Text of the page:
Sen. Elizabeth Warren (D-MA) has faced questions for years about her claims she has Native American ancestry — most infamously from President Donald Trump, who nicknamed her “Pocahontas” and dared her in July to take a DNA test.
Warren did. Monday, she released a DNA analysis of her genes showing she does have Native American ancestry.
The analysis, performed by Stanford University professor Carlos Bustamante, concludes that the “vast majority” of the senator’s ancestry is European, but the results “strongly suggest” Native American heritage six to 10 generations ago. Warren’s team first released the results to the Boston Globe.
Warren is up for reelection in Massachusetts in November and is expected to win, but she’s widely rumored to have set her sights on 2020 — and she has said that after the midterms she will “take a hard look” at running for president.
Along with the DNA results, Warren’s campaign’s “fact squad” released data and information about her heritage, including a Globe investigation from September that found that her ethnicity wasn’t a factor in her rise in the legal academics ranks.
They also put out a video of Warren and her family in Oklahoma discussing her family’s history. The video features clips of Trump, White House press secretary Sarah Sanders, and others making fun of Warren’s heritage claims, which the DNA test has now proven to likely be true.
“The president likes to call my mom a liar — what do the facts say?” Warren asks Bustamante, who did the DNA analysis, in the video.
“The facts suggest that you absolutely have Native American ancestry in your pedigree,” he replies.
President Trump has called Warren “Pocahontas” for months, and at a rally over the summer he said he would give $1 million to charity if she takes a DNA test. Warren tweeted a reminder of the president’s promise and asked for him to send a check to the National Indigenous Women’s Resource Center.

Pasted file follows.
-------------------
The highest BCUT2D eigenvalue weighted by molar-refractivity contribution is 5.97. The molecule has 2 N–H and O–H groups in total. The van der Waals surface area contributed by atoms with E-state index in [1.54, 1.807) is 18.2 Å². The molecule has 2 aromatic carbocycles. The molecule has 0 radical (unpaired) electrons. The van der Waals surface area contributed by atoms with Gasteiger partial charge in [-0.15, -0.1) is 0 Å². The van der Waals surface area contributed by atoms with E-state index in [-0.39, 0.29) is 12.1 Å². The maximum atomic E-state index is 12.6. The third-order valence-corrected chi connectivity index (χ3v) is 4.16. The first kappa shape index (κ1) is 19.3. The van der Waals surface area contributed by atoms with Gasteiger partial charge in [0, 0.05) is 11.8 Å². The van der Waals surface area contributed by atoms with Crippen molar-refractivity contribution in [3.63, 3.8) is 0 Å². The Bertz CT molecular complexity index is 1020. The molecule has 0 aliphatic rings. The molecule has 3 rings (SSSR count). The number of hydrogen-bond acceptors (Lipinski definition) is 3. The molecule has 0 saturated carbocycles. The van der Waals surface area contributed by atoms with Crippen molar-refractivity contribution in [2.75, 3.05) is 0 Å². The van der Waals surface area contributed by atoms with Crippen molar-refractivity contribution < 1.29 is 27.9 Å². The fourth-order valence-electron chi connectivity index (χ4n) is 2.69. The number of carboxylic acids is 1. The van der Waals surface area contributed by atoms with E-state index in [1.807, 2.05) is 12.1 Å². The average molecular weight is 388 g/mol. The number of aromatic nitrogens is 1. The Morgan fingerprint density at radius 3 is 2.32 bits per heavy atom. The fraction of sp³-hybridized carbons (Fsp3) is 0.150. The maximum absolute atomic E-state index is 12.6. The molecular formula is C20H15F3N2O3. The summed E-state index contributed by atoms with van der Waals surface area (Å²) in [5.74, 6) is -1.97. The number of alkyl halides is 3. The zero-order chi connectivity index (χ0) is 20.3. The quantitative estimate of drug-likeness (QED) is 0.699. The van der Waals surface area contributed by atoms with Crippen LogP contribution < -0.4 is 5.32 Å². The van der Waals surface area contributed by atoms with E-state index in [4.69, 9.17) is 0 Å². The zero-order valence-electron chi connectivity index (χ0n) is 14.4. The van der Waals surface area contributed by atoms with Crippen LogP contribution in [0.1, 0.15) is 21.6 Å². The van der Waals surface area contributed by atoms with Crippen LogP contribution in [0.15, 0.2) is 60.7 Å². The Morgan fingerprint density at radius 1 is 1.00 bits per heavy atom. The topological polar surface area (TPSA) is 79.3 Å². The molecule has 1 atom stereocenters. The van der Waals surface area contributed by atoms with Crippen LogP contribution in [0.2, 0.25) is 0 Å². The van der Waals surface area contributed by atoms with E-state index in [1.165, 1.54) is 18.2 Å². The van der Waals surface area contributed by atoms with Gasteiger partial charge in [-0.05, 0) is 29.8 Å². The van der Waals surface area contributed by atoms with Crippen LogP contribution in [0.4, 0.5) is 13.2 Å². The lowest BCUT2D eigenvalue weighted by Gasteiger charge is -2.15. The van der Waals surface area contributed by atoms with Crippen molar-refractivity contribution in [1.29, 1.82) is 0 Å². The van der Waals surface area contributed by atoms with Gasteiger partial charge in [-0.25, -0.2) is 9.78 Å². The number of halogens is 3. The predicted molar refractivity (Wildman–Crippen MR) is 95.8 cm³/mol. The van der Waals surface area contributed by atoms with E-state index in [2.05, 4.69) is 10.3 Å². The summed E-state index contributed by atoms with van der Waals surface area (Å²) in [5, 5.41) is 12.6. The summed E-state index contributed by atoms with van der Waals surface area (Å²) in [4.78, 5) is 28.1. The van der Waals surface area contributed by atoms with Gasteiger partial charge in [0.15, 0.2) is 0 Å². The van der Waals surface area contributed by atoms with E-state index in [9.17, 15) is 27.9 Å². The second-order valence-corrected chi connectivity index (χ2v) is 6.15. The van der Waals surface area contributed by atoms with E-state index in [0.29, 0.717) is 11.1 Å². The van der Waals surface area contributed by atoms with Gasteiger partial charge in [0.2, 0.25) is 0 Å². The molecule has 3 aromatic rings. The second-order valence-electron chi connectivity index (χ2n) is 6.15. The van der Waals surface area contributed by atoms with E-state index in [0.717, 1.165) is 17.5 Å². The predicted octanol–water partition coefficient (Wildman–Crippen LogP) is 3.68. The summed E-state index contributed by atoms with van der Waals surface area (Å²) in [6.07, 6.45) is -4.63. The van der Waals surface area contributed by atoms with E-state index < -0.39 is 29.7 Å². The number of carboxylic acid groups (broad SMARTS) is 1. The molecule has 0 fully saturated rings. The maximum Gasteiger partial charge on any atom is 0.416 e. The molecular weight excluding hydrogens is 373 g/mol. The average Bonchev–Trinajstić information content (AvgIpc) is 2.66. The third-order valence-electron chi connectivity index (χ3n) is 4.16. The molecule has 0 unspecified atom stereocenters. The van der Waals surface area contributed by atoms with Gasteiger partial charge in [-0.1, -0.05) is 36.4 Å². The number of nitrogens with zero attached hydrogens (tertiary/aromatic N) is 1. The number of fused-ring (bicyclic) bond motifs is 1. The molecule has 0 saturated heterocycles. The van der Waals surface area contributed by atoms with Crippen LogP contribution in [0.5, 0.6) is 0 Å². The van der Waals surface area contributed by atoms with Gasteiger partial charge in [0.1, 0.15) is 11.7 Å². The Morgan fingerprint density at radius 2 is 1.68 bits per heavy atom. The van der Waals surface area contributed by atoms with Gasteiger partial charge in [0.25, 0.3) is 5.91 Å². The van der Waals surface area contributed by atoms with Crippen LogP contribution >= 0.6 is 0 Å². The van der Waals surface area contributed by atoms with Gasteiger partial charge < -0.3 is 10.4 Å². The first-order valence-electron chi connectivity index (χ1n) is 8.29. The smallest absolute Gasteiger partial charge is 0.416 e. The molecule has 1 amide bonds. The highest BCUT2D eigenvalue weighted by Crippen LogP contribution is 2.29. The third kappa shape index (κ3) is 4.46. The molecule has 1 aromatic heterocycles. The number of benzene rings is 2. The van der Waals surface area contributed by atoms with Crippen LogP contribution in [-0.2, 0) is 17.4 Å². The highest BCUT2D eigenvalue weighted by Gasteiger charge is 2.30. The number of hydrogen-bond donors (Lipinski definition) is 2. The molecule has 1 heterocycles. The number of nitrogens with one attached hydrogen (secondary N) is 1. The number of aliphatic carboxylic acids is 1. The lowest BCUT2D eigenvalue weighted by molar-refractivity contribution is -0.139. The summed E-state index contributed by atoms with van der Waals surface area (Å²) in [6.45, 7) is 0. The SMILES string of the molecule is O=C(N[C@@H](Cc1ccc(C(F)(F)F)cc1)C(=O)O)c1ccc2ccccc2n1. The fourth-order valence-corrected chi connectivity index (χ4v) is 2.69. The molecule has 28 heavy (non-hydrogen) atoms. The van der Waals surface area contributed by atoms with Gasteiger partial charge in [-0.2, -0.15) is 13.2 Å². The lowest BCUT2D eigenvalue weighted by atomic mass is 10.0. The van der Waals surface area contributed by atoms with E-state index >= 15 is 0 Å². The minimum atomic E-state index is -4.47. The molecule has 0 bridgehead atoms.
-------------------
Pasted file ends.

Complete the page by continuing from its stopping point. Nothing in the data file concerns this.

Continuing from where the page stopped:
By the way, @realDonaldTrump: Remember saying on 7/5 that you’d give $1M to a charity of my choice if my DNA showed Native American ancestry? I remember – and here's the verdict. Please send the check to the National Indigenous Women’s Resource Center: https://t.co/I6YQ9hf7Tv pic.twitter.com/J4gBamaeeo— Elizabeth Warren (@elizabethforma) October 15, 2018
The White House didn’t return a request for comment on Trump’s reaction.
How we got here in the first place
That a sitting US senator and potential presidential candidate would spend so much time and energy on proving she is somewhere between 1/32nd and 1/1,024th Native American, at first glance, seems a bit silly. You would think her sweeping policy proposals or her career history as a successful law professor would be more important.
But questions about her heritage have dogged Warren since her 2012 Senate campaign, the Globe explains, when Republican operatives found stories in the Harvard Crimson referring to Warren as Native American in order to demonstrate the law school faculty’s diversity. Warren had her ethnicity changed on official documents from “white” to “Native American” at the University of Pennsylvania and at Harvard University Law School when she taught there in the 1980s and 1990s.